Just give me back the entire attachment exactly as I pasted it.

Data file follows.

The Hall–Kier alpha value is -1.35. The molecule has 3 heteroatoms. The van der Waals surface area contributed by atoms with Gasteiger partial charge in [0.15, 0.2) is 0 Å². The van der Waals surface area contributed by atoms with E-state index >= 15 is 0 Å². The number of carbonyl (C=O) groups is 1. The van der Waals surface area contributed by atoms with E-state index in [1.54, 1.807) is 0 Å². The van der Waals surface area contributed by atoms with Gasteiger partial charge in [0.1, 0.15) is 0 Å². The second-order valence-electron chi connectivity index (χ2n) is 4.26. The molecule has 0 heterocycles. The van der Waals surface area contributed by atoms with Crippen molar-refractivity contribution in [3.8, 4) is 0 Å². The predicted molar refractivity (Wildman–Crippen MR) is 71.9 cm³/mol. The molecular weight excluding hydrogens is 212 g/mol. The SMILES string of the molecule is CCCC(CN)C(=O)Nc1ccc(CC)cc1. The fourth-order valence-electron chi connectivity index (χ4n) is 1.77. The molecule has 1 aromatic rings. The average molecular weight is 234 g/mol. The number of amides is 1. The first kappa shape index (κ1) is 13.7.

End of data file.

The Hall–Kier alpha value is -1.35. The molecule has 3 heteroatoms. The van der Waals surface area contributed by atoms with Gasteiger partial charge in [0.15, 0.2) is 0 Å². The van der Waals surface area contributed by atoms with E-state index >= 15 is 0 Å². The number of carbonyl (C=O) groups is 1. The van der Waals surface area contributed by atoms with E-state index in [1.54, 1.807) is 0 Å². The van der Waals surface area contributed by atoms with Gasteiger partial charge in [0.1, 0.15) is 0 Å². The second-order valence-electron chi connectivity index (χ2n) is 4.26. The molecule has 0 heterocycles. The van der Waals surface area contributed by atoms with Crippen molar-refractivity contribution in [3.8, 4) is 0 Å². The predicted molar refractivity (Wildman–Crippen MR) is 71.9 cm³/mol. The molecular weight excluding hydrogens is 212 g/mol. The SMILES string of the molecule is CCCC(CN)C(=O)Nc1ccc(CC)cc1. The fourth-order valence-electron chi connectivity index (χ4n) is 1.77. The molecule has 1 aromatic rings. The average molecular weight is 234 g/mol. The number of amides is 1. The first kappa shape index (κ1) is 13.7.